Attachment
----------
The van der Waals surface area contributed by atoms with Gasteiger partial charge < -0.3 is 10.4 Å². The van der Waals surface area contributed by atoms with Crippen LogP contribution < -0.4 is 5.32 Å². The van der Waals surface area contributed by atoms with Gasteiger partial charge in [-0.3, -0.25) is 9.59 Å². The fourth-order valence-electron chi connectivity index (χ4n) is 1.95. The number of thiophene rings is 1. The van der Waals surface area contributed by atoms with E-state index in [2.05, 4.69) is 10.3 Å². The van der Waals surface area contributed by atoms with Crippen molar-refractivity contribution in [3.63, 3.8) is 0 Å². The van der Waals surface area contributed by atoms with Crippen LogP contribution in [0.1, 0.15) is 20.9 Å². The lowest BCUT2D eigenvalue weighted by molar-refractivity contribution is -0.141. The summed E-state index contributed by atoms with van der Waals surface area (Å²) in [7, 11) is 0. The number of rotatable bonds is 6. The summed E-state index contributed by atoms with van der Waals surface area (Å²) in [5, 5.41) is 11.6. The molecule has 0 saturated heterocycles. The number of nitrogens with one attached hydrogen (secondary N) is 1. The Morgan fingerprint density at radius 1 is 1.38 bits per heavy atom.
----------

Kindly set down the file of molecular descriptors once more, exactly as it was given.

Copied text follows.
The van der Waals surface area contributed by atoms with Gasteiger partial charge < -0.3 is 10.4 Å². The van der Waals surface area contributed by atoms with Crippen LogP contribution < -0.4 is 5.32 Å². The van der Waals surface area contributed by atoms with Gasteiger partial charge in [-0.3, -0.25) is 9.59 Å². The fourth-order valence-electron chi connectivity index (χ4n) is 1.95. The number of thiophene rings is 1. The van der Waals surface area contributed by atoms with E-state index in [2.05, 4.69) is 10.3 Å². The van der Waals surface area contributed by atoms with Crippen molar-refractivity contribution in [3.63, 3.8) is 0 Å². The van der Waals surface area contributed by atoms with Crippen LogP contribution in [0.1, 0.15) is 20.9 Å². The lowest BCUT2D eigenvalue weighted by molar-refractivity contribution is -0.141. The summed E-state index contributed by atoms with van der Waals surface area (Å²) in [7, 11) is 0. The number of rotatable bonds is 6. The summed E-state index contributed by atoms with van der Waals surface area (Å²) in [5, 5.41) is 11.6. The molecule has 0 saturated heterocycles. The number of nitrogens with one attached hydrogen (secondary N) is 1. The Morgan fingerprint density at radius 1 is 1.38 bits per heavy atom.